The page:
In the Mormon temple ceremony, Joseph Smith put forward a bold vision of what it means to be human: Men and women are gods in the making. Properly schooled and empowered, they can become anything, or, rather, everything, they can imagine.
Smith’s vision for society was no less radical: With his fellow saints, he would build brick and mortar communities fit for such divinity. For Joseph Smith, the City of God was not a distant, heavenly ideal, but a real city to be erected here and now on the American frontier. In this communitarian and egalitarian New Jerusalem, profit and poverty alike would disappear, and human beings would be free to develop their divine potential.
Skeptics and critics of Joseph Smith point out that, while this may be a nice idea, it’s a fantasy. And people shouldn’t believe in fantasies. Yes, it is a fantasy. But then, so is secular, Jeffersonian democracy. And so is the American dream (the good one, of ordinary people enjoying the benefits of their labors), yet people believe in these. While we recognize that these dreams also have their downside, most of us must admit to being partial to the fantasy of an upside.
So, does Joseph Smith’s crazy dream have an upside, a benefit that deserves to outlive our criticisms of the man and the fairytale elements of his religion? For me it does. What Joseph Smith did that Jefferson, as a student of Cicero and a deist, could not, and that boosters of the American dream, as mere producers and consumers of kitsch will also never do, is to imagine, as Harold Bloom puts it, “the American sublime.” Speaking as an atheist, I’m still inspired by Joseph Smith’s chutzpah in asserting that the sublime matters, even in America. Arguably, many of our present problems are due to the fact that we do not have, and for the most part have never had, a place for the sublime. Modern Mormonism certainly does not. Like its all-American poster boy, Mitt Romney, Mormonism runs from Joseph Smith’s heterodoxy, and wants nothing more than to be accepted by the very evangelicals he turned his back on when he started his own religion. At the heart of the American sublime imagined by Joseph Smith is the sacred, and non-monogamous, union of men and women. That there is room for that sublime in our compulsive, neurotic American sex life seems self-evident to me.
On a purely practical level, Joseph Smith did two things worth serious attention. First, he questioned the capitalist system on which America is built, and proposed a communitarian alternative, which Brigham Young later tried to put into practice. Second, he questioned the institution of traditional marriage, and again proposed an alternative in polygamy.
Independent of any religious impulse or concern for the sublime, many people today have come to views on economics and marriage not dissimilar to Joseph Smith’s. The catastrophic impact of runaway capitalism, evident to all but the most die-hard Neoliberals, has been the subject of many fine critiques in recent years, but none finer than Naomi Klein’s This Changes Everything: Capitalism vs. The Climate (2014). Climate change is our apocalypse, and there will be no getting through it with our sins unshriven.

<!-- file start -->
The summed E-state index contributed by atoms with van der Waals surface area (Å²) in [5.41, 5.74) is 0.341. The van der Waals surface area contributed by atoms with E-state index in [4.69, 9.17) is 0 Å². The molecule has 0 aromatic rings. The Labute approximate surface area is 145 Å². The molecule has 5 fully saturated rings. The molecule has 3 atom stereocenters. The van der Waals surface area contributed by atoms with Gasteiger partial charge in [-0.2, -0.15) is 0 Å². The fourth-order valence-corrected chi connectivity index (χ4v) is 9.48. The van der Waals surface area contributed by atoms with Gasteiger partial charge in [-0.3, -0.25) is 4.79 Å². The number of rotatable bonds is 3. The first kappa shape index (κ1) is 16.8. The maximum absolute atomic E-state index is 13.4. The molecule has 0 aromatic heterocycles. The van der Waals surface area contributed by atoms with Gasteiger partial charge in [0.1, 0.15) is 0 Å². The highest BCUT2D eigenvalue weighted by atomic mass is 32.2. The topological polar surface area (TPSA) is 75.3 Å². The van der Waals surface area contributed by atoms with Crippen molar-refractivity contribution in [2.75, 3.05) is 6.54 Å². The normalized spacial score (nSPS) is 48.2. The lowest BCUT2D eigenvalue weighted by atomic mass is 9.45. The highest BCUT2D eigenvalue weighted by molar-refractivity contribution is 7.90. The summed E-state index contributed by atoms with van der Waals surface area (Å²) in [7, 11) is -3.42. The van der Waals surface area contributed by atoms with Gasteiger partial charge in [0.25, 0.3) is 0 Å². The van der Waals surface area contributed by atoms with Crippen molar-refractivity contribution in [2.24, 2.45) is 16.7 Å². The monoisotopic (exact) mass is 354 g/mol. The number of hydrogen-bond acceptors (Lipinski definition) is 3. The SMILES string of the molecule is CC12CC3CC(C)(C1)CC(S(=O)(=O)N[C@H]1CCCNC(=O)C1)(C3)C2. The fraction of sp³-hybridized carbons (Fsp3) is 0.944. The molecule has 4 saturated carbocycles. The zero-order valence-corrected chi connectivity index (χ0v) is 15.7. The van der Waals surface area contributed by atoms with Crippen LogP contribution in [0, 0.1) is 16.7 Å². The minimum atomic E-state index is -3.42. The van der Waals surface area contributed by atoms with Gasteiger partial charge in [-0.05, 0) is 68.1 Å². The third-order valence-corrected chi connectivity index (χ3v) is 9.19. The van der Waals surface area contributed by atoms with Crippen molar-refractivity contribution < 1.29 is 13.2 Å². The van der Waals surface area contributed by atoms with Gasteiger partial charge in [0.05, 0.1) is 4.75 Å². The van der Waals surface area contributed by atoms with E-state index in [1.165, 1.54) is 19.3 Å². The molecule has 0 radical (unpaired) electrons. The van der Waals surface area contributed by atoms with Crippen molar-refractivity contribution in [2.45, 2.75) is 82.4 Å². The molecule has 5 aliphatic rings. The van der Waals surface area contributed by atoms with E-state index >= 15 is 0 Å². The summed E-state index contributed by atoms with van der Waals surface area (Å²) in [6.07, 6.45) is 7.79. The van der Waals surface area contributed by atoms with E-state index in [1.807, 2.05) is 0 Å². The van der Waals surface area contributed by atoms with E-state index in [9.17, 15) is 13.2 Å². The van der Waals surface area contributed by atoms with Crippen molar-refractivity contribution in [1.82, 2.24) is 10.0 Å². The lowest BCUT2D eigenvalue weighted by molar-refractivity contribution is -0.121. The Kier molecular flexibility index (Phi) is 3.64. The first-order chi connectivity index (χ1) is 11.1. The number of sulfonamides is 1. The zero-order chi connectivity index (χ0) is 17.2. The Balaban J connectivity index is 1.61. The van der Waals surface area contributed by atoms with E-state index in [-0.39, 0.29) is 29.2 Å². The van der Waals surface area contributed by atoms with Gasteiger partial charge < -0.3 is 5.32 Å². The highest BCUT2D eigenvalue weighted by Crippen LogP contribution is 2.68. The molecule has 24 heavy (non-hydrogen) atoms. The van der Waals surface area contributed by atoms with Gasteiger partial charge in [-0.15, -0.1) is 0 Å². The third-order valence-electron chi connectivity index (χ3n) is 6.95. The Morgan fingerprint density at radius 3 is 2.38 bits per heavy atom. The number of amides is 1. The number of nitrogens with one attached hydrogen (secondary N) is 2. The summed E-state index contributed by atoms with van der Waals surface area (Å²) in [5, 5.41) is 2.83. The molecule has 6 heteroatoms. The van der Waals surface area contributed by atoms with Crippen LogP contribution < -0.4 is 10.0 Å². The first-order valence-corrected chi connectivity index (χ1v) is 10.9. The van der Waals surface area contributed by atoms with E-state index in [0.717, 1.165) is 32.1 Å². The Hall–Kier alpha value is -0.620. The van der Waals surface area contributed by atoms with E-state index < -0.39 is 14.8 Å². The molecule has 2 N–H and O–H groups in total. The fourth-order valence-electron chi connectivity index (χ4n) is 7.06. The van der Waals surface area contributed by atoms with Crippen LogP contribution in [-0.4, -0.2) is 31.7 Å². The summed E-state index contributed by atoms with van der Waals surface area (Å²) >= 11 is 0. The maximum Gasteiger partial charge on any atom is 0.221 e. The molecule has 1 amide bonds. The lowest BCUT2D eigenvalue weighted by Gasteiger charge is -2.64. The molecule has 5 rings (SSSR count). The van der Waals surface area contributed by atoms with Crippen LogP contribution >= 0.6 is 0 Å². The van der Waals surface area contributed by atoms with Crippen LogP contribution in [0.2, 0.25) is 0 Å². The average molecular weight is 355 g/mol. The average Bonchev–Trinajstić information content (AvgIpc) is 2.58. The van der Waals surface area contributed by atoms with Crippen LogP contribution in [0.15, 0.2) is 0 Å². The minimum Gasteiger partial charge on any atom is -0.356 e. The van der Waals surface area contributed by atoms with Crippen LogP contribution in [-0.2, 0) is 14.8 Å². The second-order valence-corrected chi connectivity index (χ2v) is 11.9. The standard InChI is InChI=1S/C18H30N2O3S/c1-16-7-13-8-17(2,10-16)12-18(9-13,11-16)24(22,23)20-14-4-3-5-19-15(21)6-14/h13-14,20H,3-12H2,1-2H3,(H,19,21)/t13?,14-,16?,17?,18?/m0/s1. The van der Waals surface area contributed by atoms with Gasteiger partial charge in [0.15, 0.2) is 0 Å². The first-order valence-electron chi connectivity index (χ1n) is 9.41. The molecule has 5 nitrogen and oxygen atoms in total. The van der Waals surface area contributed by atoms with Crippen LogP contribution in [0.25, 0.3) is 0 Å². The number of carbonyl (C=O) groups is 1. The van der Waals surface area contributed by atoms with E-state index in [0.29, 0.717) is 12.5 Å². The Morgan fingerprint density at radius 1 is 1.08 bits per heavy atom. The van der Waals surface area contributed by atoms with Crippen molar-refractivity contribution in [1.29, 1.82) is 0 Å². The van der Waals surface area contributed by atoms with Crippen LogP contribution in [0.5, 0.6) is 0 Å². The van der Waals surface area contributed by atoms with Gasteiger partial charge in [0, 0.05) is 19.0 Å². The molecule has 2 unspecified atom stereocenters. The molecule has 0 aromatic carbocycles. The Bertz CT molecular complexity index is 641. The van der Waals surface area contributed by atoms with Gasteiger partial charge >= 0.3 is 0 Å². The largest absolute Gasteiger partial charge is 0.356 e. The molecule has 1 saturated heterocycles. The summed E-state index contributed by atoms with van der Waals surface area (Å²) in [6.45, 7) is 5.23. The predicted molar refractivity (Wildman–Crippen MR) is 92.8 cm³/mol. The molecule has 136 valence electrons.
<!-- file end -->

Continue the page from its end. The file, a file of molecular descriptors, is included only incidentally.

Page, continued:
The inadequacy of traditional, monogamous marriage is no less evident to observers of the present American scene. When half of all American marriages end in divorce and many of those that don’t perhaps should, and when nearly half of those living together in long-term relationships now do so outside of marriage, it’s not unreasonable to ask whether traditional marriage should not go the way of capitalism. While polygamy is not the answer, polyamory, the secular, gender-neutral, and ethical equivalent for the 21st century, may well be.
As Ed Abbey said, “Every man should be his own guru, and every woman her own gurette.” But we can learn from prophets. The things they’ve given us in books like the Bible or rituals like the Mormon temple endowment, while they have their, to us today, silly side, are also important statements of what it means to be human, what it means to create love and meaning out of nothing, what it means to be gods of flesh and blood.
Mormonism’s mistake—probably its fatal mistake—has been to bet the house on the historicity of the Book of Mormon and similarly literalistic notions of Christian history and theology instead of on the transcendent, mythic truth of its original social gospel and its most inspired ritual. In place of its founder’s heterodox and inspiring notion of the divine man (and divine sexuality), contemporary Mormonism offers “family values,” an American staple as old, and inspiring, as mashed potatoes.
Religion at its best, that is religion as embodied in myth, ritual, and art, teaches us that the most important truth transcends history. It transcends science. It transcends the literal. The more literally you take such truth, the less true it becomes. Even as an atheist, religion retains its importance for me. In spite of all the right things Richard Dawkins says about it, in the end he’s wrong. Religion is more than sacred nonsense.
That’s also why, despite my unbelief, I chose not to have my name removed from the membership rolls of the LDS Church. Remaining a member, however nominally, is my way of honoring those like Zina and Brigham who went before me, who lived and gave their lives in the service of an ideal I share, the ideal of building a radically better society in America. I am an unbeliever, and I mourn for Zion.